Good News! Coca-Cola Supplies Unaffected In Australia, Other Countries Not So Lucky
Australia will be spared from a shortage of Coca-Cola despite the supply of a number of popular varieties of the soft drink in other countries under threat by the ongoing spread of coronavirus.
Coca-Cola products in the U.S could soon be in short supply because the company sources ingredients from China.
But in good news for Aussies, Coca-Cola confirmed to 10 daily production will be unaffected in Australia.
“We are confident in our supply chain as we have limited sourcing from China and there will not be any impact on Australian consumers," a spokesperson said.
“As matter of routine, we maintain business continuity plans throughout the world including maintaining alternative procurement sources in other regions of the world.”
In its annual report released this week, The Coca-Cola Company said its suppliers in China had been experiencing delays in the production and export of artificial sweeteners that are used in its diet and zero-sugar drinks.
The company said while it had initiated contingency plans to prevent any short-term impacts on supply, it warned there could be a longer-term impact if production or export operations in China continue to deteriorate.
"Beginning in January 2020, concerns related to the spread of the novel coronavirus COVID-19 have caused a disruption to our business, primarily in China," it said in the report.
"While we currently expect this business disruption to be temporary, there is uncertainty around its duration and its broader impact, and therefore the effects it will have on our business."
Coca-Cola believes the disruption to its supply chain will negatively impact unit case volume and financial results for at least the first quarter of 2020.
The company has not revealed the exact non-nutritive sweeteners that have had their supply impacted due to the virus, but said it primarily uses aspartame, acesulfame potassium, sucralose, saccharin, cyclamate and steviol glycosides in its products.
"Generally, these raw materials are readily available from numerous sources," the report said.
"We purchase sucralose, which we consider a critical raw material, from suppliers in the United States and China."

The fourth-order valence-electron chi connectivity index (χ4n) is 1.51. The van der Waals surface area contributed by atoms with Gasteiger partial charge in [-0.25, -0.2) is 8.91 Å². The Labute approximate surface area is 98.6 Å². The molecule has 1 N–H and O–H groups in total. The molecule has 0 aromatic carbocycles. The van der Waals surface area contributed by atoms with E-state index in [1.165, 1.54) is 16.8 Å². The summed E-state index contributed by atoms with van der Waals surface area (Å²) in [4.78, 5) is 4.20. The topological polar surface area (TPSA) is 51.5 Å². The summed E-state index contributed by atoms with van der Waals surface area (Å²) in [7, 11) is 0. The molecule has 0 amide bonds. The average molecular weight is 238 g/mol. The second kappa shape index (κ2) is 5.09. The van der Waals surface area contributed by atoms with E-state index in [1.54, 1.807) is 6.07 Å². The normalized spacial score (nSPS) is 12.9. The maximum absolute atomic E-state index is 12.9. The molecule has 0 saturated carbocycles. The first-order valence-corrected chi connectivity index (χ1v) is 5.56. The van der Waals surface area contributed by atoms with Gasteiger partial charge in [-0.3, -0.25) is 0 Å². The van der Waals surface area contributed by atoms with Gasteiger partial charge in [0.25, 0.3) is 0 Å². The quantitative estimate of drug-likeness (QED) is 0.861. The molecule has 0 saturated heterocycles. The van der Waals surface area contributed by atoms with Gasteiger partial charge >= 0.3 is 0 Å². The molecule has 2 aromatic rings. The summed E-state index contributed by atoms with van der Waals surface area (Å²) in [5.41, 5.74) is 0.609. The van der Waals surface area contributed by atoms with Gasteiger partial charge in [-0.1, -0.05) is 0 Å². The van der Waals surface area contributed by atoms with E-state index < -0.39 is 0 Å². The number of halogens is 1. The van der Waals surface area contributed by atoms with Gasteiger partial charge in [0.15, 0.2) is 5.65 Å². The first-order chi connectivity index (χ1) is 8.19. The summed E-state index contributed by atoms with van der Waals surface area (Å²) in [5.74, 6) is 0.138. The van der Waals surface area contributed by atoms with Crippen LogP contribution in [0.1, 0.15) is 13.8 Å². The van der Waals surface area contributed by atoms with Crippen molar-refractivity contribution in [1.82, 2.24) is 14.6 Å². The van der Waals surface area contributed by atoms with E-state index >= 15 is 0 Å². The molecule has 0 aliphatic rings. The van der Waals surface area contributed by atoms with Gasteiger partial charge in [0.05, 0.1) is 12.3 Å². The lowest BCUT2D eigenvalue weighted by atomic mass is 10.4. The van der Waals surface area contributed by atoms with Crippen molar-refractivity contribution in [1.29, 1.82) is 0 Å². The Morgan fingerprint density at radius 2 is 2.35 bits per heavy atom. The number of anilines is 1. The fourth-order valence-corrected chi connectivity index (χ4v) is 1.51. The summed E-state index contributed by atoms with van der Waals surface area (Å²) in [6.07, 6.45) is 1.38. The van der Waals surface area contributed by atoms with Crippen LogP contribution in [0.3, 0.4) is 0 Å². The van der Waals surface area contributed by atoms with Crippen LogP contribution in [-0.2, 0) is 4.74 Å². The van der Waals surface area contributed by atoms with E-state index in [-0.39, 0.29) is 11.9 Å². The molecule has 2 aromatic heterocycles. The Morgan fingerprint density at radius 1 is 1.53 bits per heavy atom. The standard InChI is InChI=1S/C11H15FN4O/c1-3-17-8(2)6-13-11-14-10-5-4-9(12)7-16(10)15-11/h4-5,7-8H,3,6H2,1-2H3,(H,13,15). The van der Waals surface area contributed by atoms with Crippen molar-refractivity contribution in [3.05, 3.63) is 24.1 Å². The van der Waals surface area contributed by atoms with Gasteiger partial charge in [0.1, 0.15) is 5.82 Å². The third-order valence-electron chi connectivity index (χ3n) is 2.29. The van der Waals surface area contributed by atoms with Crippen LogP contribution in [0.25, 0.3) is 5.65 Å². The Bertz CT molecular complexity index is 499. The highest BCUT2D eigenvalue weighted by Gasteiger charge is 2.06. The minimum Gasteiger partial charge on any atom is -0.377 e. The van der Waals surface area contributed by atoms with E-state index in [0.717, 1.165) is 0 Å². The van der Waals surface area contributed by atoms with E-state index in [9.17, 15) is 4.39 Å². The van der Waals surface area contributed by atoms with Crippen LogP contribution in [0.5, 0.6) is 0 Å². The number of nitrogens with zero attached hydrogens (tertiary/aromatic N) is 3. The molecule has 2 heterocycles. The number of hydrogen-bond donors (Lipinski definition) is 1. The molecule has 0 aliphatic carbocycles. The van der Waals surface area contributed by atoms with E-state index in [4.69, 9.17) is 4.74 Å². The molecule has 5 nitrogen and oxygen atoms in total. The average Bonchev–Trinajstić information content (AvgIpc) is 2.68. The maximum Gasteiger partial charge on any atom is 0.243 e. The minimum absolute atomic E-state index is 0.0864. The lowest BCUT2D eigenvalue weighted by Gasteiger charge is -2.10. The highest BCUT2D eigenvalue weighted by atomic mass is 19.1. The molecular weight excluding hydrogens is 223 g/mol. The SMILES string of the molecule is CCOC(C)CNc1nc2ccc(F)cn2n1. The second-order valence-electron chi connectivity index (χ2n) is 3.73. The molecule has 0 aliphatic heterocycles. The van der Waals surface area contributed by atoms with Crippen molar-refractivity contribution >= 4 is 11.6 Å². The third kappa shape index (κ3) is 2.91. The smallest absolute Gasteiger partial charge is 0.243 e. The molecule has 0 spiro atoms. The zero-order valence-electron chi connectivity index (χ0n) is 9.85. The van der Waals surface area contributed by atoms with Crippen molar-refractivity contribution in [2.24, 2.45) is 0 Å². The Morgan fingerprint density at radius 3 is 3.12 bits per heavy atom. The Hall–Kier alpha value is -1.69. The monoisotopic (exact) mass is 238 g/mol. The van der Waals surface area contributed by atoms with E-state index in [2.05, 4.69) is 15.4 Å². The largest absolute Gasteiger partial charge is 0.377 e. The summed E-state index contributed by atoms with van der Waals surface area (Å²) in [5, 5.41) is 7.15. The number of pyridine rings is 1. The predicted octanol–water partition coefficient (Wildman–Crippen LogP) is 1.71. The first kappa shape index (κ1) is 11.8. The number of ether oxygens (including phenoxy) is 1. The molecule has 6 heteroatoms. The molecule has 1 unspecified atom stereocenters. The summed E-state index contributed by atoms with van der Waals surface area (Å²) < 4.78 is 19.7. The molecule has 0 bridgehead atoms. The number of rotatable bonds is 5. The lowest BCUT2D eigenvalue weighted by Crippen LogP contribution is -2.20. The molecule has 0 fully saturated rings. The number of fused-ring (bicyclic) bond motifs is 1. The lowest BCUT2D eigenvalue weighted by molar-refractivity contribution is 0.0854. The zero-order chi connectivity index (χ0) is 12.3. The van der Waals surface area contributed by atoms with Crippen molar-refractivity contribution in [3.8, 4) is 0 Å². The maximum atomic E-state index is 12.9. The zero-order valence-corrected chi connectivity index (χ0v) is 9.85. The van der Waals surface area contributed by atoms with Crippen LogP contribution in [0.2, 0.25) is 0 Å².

Other major global companies including Apple, McDonald's and Starbucks have also had their business impacted, with the closures of dozens of stores in China as well as the forced reduction of staff and service as a result.
It comes as fears of the virus' threat to stock markets across the globe and particularly in Asia, continue to intensify.
On Wednesday, the S&P 500 and the Dow Jones Industrial Average both shed more than three percent on Tuesday in their fourth straight session of losses.
That led MSCI's broadest index of Asia-Pacific shares outside Japan down 0.6 percent on Wednesday. Australian shares were down 1.77 percent, while Japan's Nikkei stock index slid 3.3 percent.
Yields on 10-year and 30-year US Treasuries teetered near record lows as worries about the economic impact of the virus outbreak boosted safe-haven assets.
Oil prices recovered some recent losses in Asia, but there are lingering concerns that expected output cuts by major oil producers will not be enough to offset a decline in global energy demand caused by the virus.
The World Health Organisation says the epidemic has peaked in China, but concern that its spread is accelerating in other countries is likely to keep investors on edge.
"What we are seeing is share markets are playing catch up," said Michael McCarthy, chief market strategist at CMC Markets in Sydney.
"Other asset markets have been flashing warning signs for weeks. A corrective bounce in equities is possible, but we still have a lot of downward momentum."
The virus has claimed almost 3000 lives in mainland China but has spread to dozens of other countries. Of increasing concern to investors, however, is the rising death toll in other countries.
Drastic travel restrictions slammed the brakes on China's manufacturing and consumer spending, and there are worries other countries will face similar disruptions.